These Are The Countries With The Most Nuclear Reactors
According to the 2021 World Nuclear Industry Status Report, global nuclear power generation dropped 3.9 percent in 2020 despite a 4.4 percent climb in China, where two new reactors were added. In 2021, 415 reactors were operational around the world – 22 fewer than in 2011. Another 26 are currently in long-term storage and 53 are under construction – around half in China and India.
The rapid expansion of renewables and negative public sentiment towards nuclear energy created by disasters such as those in Chernobyl or Fukushima have been turning nuclear power into an also-ran of global energy generation. Nuclear power has been experiencing a slow decline from a 17.5 percent peak share of global electricity generation in 1996 to a share of only 10.1 percent in 2020, as more countries put on hold or abandon their nuclear power strategies than are expanding them.
However, as Statista’s Katharina Buchholz notes, according to the report, 33 countries currently run nuclear power reactors, but only 14 are listed as still actively pursuing the technology – including 2020 nuclear energy newcomers Belarus and the United Arab Emirates.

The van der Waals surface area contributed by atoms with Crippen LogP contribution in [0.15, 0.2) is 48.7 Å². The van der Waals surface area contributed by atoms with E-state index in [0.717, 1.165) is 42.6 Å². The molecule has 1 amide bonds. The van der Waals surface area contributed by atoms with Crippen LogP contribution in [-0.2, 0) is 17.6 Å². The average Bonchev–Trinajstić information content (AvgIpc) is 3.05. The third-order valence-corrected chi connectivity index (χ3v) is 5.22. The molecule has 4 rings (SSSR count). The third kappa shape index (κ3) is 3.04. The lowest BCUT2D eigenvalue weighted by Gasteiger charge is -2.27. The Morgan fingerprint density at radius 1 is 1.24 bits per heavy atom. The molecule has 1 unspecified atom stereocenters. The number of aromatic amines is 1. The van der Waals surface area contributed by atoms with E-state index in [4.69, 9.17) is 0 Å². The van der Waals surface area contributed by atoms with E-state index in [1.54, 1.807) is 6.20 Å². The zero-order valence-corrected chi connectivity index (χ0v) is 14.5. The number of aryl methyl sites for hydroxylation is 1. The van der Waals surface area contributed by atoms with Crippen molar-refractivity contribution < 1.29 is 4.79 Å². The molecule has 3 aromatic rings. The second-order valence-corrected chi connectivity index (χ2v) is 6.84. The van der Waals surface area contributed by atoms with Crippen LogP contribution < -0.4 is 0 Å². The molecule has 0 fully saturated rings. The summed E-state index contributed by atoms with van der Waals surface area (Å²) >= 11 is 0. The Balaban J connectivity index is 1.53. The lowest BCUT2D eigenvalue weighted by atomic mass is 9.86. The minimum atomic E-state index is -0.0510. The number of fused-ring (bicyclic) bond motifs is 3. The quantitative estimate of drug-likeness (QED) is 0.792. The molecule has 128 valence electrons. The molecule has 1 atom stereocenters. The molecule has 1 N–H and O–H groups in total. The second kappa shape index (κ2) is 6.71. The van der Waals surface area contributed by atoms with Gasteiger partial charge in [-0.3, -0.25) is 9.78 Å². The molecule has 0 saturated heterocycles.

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The world’s fastest growing nuclear energy program is also one of the youngest: China has used nuclear energy since the early 1990s and currently runs 52 nuclear reactors, 39 of which joined the grid in just the past ten years.
The United States meanwhile remain the globe’s biggest nuclear energy stronghold, with 93 operational reactor units as of July 2021, down 11 since 2011. Despite the decline, the U.S. program is listed as active, as is the Japanese one, which saw a massive loss of 39 units since 2011. At currently nine active nuclear reactors, it is expected that Japan will soon officially abandon new nuclear energy construction.
Only three countries that had nuclear energy programs have so far shut off all reactors – Italy in 1987, Kazakhstan in 1998 and Lithuania in 2009.